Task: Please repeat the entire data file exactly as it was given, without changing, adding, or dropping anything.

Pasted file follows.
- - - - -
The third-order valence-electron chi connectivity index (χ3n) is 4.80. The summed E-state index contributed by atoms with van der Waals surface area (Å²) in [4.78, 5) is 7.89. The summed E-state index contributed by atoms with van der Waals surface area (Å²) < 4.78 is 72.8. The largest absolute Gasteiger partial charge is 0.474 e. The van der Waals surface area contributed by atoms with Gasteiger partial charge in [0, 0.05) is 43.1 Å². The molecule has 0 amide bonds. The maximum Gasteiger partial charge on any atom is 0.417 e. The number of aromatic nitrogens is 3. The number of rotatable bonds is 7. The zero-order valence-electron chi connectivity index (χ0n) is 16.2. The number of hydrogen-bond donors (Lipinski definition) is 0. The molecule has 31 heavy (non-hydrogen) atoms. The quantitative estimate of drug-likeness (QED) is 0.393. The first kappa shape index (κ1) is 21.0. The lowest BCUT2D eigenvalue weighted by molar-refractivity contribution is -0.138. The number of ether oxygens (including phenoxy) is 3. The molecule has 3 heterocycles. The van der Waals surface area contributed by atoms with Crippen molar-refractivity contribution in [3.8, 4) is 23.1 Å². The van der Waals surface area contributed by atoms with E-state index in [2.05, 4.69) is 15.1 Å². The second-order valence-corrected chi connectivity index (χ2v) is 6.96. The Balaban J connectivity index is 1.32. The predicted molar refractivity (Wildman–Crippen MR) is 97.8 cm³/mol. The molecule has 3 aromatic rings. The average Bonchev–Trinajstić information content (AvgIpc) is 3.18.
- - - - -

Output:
The third-order valence-electron chi connectivity index (χ3n) is 4.80. The summed E-state index contributed by atoms with van der Waals surface area (Å²) in [4.78, 5) is 7.89. The summed E-state index contributed by atoms with van der Waals surface area (Å²) < 4.78 is 72.8. The largest absolute Gasteiger partial charge is 0.474 e. The van der Waals surface area contributed by atoms with Gasteiger partial charge in [0, 0.05) is 43.1 Å². The molecule has 0 amide bonds. The maximum Gasteiger partial charge on any atom is 0.417 e. The number of aromatic nitrogens is 3. The number of rotatable bonds is 7. The zero-order valence-electron chi connectivity index (χ0n) is 16.2. The number of hydrogen-bond donors (Lipinski definition) is 0. The molecule has 31 heavy (non-hydrogen) atoms. The quantitative estimate of drug-likeness (QED) is 0.393. The first kappa shape index (κ1) is 21.0. The lowest BCUT2D eigenvalue weighted by molar-refractivity contribution is -0.138. The number of ether oxygens (including phenoxy) is 3. The molecule has 3 heterocycles. The van der Waals surface area contributed by atoms with Crippen molar-refractivity contribution in [3.8, 4) is 23.1 Å². The van der Waals surface area contributed by atoms with E-state index in [2.05, 4.69) is 15.1 Å². The second-order valence-corrected chi connectivity index (χ2v) is 6.96. The Balaban J connectivity index is 1.32. The predicted molar refractivity (Wildman–Crippen MR) is 97.8 cm³/mol. The molecule has 3 aromatic rings. The average Bonchev–Trinajstić information content (AvgIpc) is 3.18.